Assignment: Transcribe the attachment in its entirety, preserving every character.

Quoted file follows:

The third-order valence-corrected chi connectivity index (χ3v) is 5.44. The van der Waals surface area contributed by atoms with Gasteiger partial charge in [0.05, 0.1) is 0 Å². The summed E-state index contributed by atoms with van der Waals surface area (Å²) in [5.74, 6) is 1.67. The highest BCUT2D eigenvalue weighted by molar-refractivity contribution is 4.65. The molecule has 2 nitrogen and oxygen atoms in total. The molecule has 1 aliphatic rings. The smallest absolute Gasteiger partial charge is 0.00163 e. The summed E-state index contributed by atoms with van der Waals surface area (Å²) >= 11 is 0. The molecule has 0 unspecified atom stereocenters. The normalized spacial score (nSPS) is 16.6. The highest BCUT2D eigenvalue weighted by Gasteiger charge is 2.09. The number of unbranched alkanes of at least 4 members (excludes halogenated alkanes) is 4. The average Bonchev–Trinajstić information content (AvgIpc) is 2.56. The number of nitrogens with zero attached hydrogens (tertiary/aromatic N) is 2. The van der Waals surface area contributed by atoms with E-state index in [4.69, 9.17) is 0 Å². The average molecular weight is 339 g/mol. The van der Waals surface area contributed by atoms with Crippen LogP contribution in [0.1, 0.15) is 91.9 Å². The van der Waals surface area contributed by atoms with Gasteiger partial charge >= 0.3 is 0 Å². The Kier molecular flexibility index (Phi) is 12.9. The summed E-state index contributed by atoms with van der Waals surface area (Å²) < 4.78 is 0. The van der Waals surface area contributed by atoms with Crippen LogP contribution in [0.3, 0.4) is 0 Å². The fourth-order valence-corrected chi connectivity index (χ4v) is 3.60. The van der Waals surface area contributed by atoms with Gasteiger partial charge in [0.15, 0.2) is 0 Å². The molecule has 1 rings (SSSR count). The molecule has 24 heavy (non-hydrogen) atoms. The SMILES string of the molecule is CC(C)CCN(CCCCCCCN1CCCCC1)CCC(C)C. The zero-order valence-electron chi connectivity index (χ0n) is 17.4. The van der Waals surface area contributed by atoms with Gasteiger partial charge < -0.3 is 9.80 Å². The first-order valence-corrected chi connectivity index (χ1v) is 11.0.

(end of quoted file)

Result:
The third-order valence-corrected chi connectivity index (χ3v) is 5.44. The van der Waals surface area contributed by atoms with Gasteiger partial charge in [0.05, 0.1) is 0 Å². The summed E-state index contributed by atoms with van der Waals surface area (Å²) in [5.74, 6) is 1.67. The highest BCUT2D eigenvalue weighted by molar-refractivity contribution is 4.65. The molecule has 2 nitrogen and oxygen atoms in total. The molecule has 1 aliphatic rings. The smallest absolute Gasteiger partial charge is 0.00163 e. The summed E-state index contributed by atoms with van der Waals surface area (Å²) >= 11 is 0. The molecule has 0 unspecified atom stereocenters. The normalized spacial score (nSPS) is 16.6. The highest BCUT2D eigenvalue weighted by Gasteiger charge is 2.09. The number of unbranched alkanes of at least 4 members (excludes halogenated alkanes) is 4. The average Bonchev–Trinajstić information content (AvgIpc) is 2.56. The number of nitrogens with zero attached hydrogens (tertiary/aromatic N) is 2. The van der Waals surface area contributed by atoms with E-state index in [4.69, 9.17) is 0 Å². The average molecular weight is 339 g/mol. The van der Waals surface area contributed by atoms with Crippen LogP contribution in [0.1, 0.15) is 91.9 Å². The van der Waals surface area contributed by atoms with Gasteiger partial charge >= 0.3 is 0 Å². The Kier molecular flexibility index (Phi) is 12.9. The summed E-state index contributed by atoms with van der Waals surface area (Å²) < 4.78 is 0. The van der Waals surface area contributed by atoms with Crippen LogP contribution in [0.3, 0.4) is 0 Å². The fourth-order valence-corrected chi connectivity index (χ4v) is 3.60. The van der Waals surface area contributed by atoms with Gasteiger partial charge in [0.15, 0.2) is 0 Å². The molecule has 1 rings (SSSR count). The molecule has 24 heavy (non-hydrogen) atoms. The SMILES string of the molecule is CC(C)CCN(CCCCCCCN1CCCCC1)CCC(C)C. The zero-order valence-electron chi connectivity index (χ0n) is 17.4. The van der Waals surface area contributed by atoms with Gasteiger partial charge < -0.3 is 9.80 Å². The first-order valence-corrected chi connectivity index (χ1v) is 11.0.